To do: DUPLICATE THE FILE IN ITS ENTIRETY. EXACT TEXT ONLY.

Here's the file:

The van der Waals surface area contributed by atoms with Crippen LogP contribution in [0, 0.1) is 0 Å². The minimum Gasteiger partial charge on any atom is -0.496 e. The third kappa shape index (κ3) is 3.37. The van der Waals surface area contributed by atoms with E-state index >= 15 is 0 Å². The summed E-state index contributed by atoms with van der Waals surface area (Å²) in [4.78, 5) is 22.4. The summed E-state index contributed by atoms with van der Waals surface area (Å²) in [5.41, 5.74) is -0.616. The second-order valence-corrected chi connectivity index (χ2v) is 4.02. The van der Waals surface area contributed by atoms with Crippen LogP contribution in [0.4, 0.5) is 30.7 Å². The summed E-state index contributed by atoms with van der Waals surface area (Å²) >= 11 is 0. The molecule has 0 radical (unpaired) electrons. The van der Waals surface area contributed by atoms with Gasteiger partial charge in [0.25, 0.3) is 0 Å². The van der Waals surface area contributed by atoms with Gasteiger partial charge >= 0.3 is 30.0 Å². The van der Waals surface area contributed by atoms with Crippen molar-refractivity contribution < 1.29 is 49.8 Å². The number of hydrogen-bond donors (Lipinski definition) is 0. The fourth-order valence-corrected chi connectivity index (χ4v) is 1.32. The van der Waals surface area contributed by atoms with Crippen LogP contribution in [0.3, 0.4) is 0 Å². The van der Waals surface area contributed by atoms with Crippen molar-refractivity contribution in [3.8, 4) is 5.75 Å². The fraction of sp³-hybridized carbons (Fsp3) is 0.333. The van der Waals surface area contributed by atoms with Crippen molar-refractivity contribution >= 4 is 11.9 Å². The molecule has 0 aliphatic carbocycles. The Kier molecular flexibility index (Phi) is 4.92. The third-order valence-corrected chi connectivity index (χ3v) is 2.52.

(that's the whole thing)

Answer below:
The van der Waals surface area contributed by atoms with Crippen LogP contribution in [0, 0.1) is 0 Å². The minimum Gasteiger partial charge on any atom is -0.496 e. The third kappa shape index (κ3) is 3.37. The van der Waals surface area contributed by atoms with E-state index >= 15 is 0 Å². The summed E-state index contributed by atoms with van der Waals surface area (Å²) in [4.78, 5) is 22.4. The summed E-state index contributed by atoms with van der Waals surface area (Å²) in [5.41, 5.74) is -0.616. The second-order valence-corrected chi connectivity index (χ2v) is 4.02. The van der Waals surface area contributed by atoms with Crippen LogP contribution in [0.4, 0.5) is 30.7 Å². The summed E-state index contributed by atoms with van der Waals surface area (Å²) >= 11 is 0. The molecule has 0 radical (unpaired) electrons. The van der Waals surface area contributed by atoms with Gasteiger partial charge in [0.25, 0.3) is 0 Å². The van der Waals surface area contributed by atoms with Gasteiger partial charge >= 0.3 is 30.0 Å². The van der Waals surface area contributed by atoms with Crippen molar-refractivity contribution < 1.29 is 49.8 Å². The number of hydrogen-bond donors (Lipinski definition) is 0. The fourth-order valence-corrected chi connectivity index (χ4v) is 1.32. The van der Waals surface area contributed by atoms with Crippen LogP contribution in [0.3, 0.4) is 0 Å². The van der Waals surface area contributed by atoms with Crippen molar-refractivity contribution in [3.8, 4) is 5.75 Å². The fraction of sp³-hybridized carbons (Fsp3) is 0.333. The van der Waals surface area contributed by atoms with Crippen molar-refractivity contribution >= 4 is 11.9 Å². The molecule has 0 aliphatic carbocycles. The Kier molecular flexibility index (Phi) is 4.92. The third-order valence-corrected chi connectivity index (χ3v) is 2.52.